Anyone can put two dozen garden roses together and make a statement that way, and there is NOTHING wrong with that, but I’ve always found it more interesting when those two dozen garden roses are tangled with a clematis vine or interspersed with a less-than-perfect cluster of weeds. It’s not unlike a room. 

The ones that pull me in are the ones that contrast incredible pieces with quieter, simpler ones. I like when things are just a little off—and not quite so perfect. It allows for much more space to dream.

One of the things that has always struck me about your work is that it has such a strong sense of place. Your arrangements always look as if they are extensions of their surroundings and it’s hard to tell where they leave off and the rest of the space begins. When creating a bouquet or a floral installation, what are the important things to consider if one wants it to belong to its surroundings?

Season and place. Place and season. These are the two most important things. Pay attention to what’s happening outside the window, to what’s growing along the side of the road, to what’s available that week at the farmers market. It’s really just about paying attention and then finding those elements that are the stars of that particular moment. 

This can be a bit of an abstract goal if you live in a city, but because I live in the sticks I am always acutely aware of what is happening around me at any given time. The same goes for when I’m traveling. I notice what’s growing along the side of the highway, along the train tracks. In fact, I am ALWAYS taking in what’s happening on the side of the road.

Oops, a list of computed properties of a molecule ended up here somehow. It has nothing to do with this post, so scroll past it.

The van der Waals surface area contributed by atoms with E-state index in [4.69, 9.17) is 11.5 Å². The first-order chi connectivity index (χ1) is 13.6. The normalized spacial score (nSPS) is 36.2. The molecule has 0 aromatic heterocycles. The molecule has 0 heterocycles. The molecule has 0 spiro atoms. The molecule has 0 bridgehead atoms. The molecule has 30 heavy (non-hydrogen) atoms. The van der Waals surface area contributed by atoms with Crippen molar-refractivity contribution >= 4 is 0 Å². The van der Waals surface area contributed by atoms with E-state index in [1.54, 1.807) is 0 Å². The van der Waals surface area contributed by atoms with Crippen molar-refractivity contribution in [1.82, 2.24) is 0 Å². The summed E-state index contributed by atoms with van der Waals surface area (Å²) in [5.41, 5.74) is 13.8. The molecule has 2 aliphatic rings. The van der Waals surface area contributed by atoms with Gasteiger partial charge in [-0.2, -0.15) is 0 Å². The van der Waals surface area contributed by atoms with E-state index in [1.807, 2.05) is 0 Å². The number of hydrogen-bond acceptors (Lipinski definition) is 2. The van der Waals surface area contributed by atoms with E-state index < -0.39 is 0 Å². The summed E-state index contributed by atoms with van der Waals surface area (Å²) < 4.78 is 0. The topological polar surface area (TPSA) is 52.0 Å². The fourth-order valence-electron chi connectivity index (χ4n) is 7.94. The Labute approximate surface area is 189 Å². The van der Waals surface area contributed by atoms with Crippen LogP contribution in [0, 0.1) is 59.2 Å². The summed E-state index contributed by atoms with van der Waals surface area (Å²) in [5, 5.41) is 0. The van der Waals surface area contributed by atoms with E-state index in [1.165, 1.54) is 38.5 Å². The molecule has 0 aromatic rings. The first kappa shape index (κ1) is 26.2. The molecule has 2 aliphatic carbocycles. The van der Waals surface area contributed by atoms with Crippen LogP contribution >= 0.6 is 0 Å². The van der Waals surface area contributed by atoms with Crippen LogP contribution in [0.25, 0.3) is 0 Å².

Color can be one of the most challenging aspects of floral design to master and so many of us struggle to have our arrangements look the way we want them to. Can you share any advice on working with color and how you personally approach it?

“Color is my daylong obsession, joy, and torment,” said Claude Monet, and I feel just the same. The first thing I want to know when a client approaches me for a job is the palette, and if it’s green and white I deflate just a little. I really, really love combining colors, playing with improbable combinations, experimenting. When people talk about staying “on brand” with a particular palette that they do over and over again I just can’t relate—I think I might die of boredom.

While I am drawn pretty reliably to oranges, apricots, and all the greens, I am equally riveted by all the yellows, blues, and reds and the muddy in-between tones. I find purples to be a little tricky and I have always joked that I’d rather eat glass than wear black. I do like white at times, and the drama when it contrasts with black, but there always has to be color somewhere. 

Combining colors has always been intuitive for me. I credit my painter mother with this, and I’m sure my Waldorf School upbringing gets a bunch of the credit too. As far as the struggle that some feel when approaching color I think the main mistake people make is putting too many different colors with too many different values together, and this always ends up looking like an argument, not a beautiful melody. The easiest way to combine colors is to layer them and to work tonally, something you do so beautifully.